You talk up the Mac so much and fail to mention the Mac can't do this, it can't do fast network searches at all. But guess what Windows Vista can do this, in a sensible fashion, it'll search network locations if you tell it to search network locations.
You can also save your search so you can easily, with only two clicks search on the network, on the machine you want, on the share and even the folder. Do all that with two mouse clicks.
The bare-bones word processor WordPad used to be able to open Microsoft Word files. No more. What possible rationale could there be for "fixing" that, except to force users to shell out for the real thing?
Partly true, but WordPad does still open Word's .doc files. You can also download the Word Viewer for free from Microsoft's website. So even if you were right, you're still wrong. But yes you can't edit Word files directly in Wordpad.
Many touted improvements, like the Web browser and media player, have been available for XP for months.
Yeah Microsoft should of kept those things for Windows Vista only, then you'd be saying Microsoft screw people over by forcing them to upgrade to Windows Vista.
One minor winner is Vista-only: file lists that update their contents automatically. You no longer have to hit View and Refresh to see files added since you last opened the list window. Macs, of course, have done this for years.
So has Windows, since what Windows 95?
The new Mac-like ability to show thumbnails
Even Windows XP's thumbnail view blows the Macintosh away. One of the biggest things that hits Windows users switching to the Mac is the sudden loss of thumbnails for all their media, especially when its in folders.
Should you upgrade your current machine? Are you nuts? Upgrading is almost always a royal pain. Many older boxes are too wimpy for Vista
That's flat out wrong. I've been running Vista on two machines that are three years old and a low-end mobile machine which is two years old, they run better than Windows XP. Catherine runs Windows Vista on her machine which is three years old technology wise, again with no performance issues.
*Sigh* what do you have to do to get some balanced reporting these days?
Microsoft have posted up a pre-release version of Windows DreamScene, check for new updates for it to show up in Windows Update if you need to.
It ships with one video the aurora style one, based off the default wallpaper.
Likewise, it isn't plagued by never-ending security dialogue boxes like those in Vista.
They're refering to the UAC prompts.
On a Windows PC, software (both good and evil) can change the system without your even knowing about it.
Not with Windows Vista, nor with an NT system (XP or 2000) properly configured.
In order for software to significantly modify Mac OS X, you have to type in your password. You're the decider. You approve changes to your system.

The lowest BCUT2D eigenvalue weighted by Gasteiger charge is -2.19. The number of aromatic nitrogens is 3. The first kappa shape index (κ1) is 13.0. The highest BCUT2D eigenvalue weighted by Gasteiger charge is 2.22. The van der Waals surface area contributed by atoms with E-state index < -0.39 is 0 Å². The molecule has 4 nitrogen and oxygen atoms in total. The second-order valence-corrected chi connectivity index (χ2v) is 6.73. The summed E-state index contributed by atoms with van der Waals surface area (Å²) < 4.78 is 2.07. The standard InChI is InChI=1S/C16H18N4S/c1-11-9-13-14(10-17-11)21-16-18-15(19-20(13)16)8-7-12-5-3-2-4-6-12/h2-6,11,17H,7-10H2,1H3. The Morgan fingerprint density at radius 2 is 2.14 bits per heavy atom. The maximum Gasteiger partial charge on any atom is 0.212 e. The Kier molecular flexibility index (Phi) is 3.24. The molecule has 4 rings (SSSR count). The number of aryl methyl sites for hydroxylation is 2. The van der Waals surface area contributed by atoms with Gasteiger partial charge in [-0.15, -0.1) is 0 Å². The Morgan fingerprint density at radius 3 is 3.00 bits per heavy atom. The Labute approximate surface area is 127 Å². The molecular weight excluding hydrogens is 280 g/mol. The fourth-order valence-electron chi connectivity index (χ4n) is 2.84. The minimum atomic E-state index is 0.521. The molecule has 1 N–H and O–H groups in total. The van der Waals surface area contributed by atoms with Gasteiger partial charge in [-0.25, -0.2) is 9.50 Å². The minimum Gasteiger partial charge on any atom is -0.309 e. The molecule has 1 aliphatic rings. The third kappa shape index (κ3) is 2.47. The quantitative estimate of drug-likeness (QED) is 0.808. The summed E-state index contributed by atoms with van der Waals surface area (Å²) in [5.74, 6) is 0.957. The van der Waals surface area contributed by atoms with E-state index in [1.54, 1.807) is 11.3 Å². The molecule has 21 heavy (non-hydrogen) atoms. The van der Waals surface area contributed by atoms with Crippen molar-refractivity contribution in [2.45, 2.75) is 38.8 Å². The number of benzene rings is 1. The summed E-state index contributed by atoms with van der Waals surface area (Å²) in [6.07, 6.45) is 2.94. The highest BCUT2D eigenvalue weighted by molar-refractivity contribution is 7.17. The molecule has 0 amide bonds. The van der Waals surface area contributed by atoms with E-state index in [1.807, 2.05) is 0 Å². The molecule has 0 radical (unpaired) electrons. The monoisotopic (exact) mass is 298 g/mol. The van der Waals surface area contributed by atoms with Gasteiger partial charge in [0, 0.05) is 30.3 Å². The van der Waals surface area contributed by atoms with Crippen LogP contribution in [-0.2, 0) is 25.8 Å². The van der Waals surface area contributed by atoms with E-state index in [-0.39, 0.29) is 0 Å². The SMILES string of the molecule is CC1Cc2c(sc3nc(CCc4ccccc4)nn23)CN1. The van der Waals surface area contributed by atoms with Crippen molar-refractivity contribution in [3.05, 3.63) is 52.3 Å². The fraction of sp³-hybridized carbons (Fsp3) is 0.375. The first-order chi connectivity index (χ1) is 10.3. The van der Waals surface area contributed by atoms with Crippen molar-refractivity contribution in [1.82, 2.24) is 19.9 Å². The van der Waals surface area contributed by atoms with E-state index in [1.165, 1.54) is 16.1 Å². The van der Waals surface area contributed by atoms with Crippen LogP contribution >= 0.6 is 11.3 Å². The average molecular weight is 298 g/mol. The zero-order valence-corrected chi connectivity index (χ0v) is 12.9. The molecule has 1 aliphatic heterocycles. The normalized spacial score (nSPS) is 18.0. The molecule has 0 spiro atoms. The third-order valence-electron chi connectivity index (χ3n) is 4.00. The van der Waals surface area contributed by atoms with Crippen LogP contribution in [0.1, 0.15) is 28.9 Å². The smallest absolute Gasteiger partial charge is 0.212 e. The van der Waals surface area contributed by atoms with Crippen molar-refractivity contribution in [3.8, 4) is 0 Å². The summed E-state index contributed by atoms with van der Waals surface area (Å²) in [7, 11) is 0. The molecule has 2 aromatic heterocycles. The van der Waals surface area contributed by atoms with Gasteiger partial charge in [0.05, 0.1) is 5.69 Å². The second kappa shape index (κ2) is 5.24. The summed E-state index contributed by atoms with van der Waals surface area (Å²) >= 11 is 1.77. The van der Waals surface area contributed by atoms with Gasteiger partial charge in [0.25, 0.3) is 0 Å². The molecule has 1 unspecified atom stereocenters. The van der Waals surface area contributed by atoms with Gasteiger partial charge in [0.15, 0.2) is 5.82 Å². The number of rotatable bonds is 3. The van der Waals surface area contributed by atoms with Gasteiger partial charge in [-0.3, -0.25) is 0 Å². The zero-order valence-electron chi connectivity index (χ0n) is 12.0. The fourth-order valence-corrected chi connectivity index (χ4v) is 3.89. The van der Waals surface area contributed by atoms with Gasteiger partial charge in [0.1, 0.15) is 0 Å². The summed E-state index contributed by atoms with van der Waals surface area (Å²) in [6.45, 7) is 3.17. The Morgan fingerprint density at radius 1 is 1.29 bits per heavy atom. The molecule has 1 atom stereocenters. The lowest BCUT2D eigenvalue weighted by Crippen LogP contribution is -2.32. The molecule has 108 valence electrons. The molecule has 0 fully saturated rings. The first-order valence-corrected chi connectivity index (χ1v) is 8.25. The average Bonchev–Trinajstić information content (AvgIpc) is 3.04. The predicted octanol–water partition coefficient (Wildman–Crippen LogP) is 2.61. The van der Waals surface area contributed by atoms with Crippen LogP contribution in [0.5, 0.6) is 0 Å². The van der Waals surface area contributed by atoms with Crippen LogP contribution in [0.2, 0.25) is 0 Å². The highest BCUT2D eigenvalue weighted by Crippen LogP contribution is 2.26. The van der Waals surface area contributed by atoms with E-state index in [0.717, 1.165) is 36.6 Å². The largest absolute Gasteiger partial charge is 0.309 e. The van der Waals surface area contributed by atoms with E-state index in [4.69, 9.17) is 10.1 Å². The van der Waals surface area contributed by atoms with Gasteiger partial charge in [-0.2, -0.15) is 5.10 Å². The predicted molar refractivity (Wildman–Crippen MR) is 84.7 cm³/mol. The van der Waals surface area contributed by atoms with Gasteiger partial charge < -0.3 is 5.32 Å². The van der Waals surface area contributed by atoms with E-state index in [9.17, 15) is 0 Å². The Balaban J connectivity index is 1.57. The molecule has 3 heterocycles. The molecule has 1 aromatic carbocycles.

Right they blast Windows Vista for requiring users to allow or deny actions which can make system-wide changes.
Then they go on to say Mac OS is superior because it requires you to enter your password to allow or deny system-wide changes. Nice.
That sounds to me like Windows Vista is superior because if you're an administrator it doesn't need you to keep typing your password in, you already did it to login to the system.
I think the key lesson here is that Apple need to focus more on reality and consistency instead of saying anything just to make a swipe at their competition.
Thinking about upgrading to Vista? Even more reasons to get a Mac [...] Macs run Microsoft Office.
Yeah because of course PCs can't run Microsoft Office.
All real time stratagy fans should check out the Supreme Commander demo out. Here's the link to Gamespot's download (you need to be registered). Although I got better speeds from a torrent.
It weighs in at just over 1GB, and features some of the single player campaign and skirmish (one map).
I suppose the main attraction of this game is the scale of it. Some of the maps are 80km x 80km in size. You can also zoom all the way out to see the entire battlefield. Makes a change from Battle for Middle-Earth and the late Command and Conquer games which just felt too zoomed in.
Highly recommended. We'll be reviewing the final game on Gamercast when we get our hands on a final copy (probably for the episode on the 18th).
I saw over on Channel 9 a new ad Apple have been apparently
e-mailing spamming people with. Here it is in all its glory:
Well I couldn't help myself. I mean its just too easy isn't it?
On a more serious not however, Apple need to grow up a bit more with their whole advertising campaign, putting down your competitors is extremely unprofessional and seriously puts me and I'm sure many other people off having anything to do with them. You don't see Microsoft spending half their marketing budget on telling people why everything else sucks.